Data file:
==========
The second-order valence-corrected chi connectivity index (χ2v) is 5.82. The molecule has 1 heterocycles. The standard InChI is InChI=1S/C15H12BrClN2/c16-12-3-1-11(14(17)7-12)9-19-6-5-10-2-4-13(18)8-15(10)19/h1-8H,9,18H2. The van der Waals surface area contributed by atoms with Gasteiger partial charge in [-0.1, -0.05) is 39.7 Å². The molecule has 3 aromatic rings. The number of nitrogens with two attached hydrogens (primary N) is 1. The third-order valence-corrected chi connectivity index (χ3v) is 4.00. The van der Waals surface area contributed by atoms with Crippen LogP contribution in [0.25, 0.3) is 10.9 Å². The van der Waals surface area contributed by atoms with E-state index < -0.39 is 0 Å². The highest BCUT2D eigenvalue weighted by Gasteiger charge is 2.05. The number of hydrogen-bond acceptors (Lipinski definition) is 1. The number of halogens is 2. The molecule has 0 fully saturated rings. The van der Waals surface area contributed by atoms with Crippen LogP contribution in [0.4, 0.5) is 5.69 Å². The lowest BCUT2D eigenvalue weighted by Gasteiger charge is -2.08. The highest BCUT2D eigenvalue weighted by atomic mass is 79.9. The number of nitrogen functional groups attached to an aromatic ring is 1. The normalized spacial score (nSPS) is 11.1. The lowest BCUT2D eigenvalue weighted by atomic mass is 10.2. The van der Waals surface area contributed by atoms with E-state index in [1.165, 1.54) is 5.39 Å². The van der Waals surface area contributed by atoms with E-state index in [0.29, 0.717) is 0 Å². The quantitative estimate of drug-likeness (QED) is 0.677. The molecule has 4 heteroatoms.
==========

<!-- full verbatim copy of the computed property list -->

The second-order valence-corrected chi connectivity index (χ2v) is 5.82. The molecule has 1 heterocycles. The standard InChI is InChI=1S/C15H12BrClN2/c16-12-3-1-11(14(17)7-12)9-19-6-5-10-2-4-13(18)8-15(10)19/h1-8H,9,18H2. The van der Waals surface area contributed by atoms with Gasteiger partial charge in [-0.1, -0.05) is 39.7 Å². The molecule has 3 aromatic rings. The number of nitrogens with two attached hydrogens (primary N) is 1. The third-order valence-corrected chi connectivity index (χ3v) is 4.00. The van der Waals surface area contributed by atoms with Crippen LogP contribution in [0.25, 0.3) is 10.9 Å². The van der Waals surface area contributed by atoms with E-state index < -0.39 is 0 Å². The highest BCUT2D eigenvalue weighted by Gasteiger charge is 2.05. The number of hydrogen-bond acceptors (Lipinski definition) is 1. The number of halogens is 2. The molecule has 0 fully saturated rings. The van der Waals surface area contributed by atoms with Crippen LogP contribution in [0.4, 0.5) is 5.69 Å². The lowest BCUT2D eigenvalue weighted by Gasteiger charge is -2.08. The highest BCUT2D eigenvalue weighted by atomic mass is 79.9. The number of nitrogen functional groups attached to an aromatic ring is 1. The normalized spacial score (nSPS) is 11.1. The lowest BCUT2D eigenvalue weighted by atomic mass is 10.2. The van der Waals surface area contributed by atoms with E-state index in [1.165, 1.54) is 5.39 Å². The van der Waals surface area contributed by atoms with E-state index in [0.29, 0.717) is 0 Å². The quantitative estimate of drug-likeness (QED) is 0.677. The molecule has 4 heteroatoms.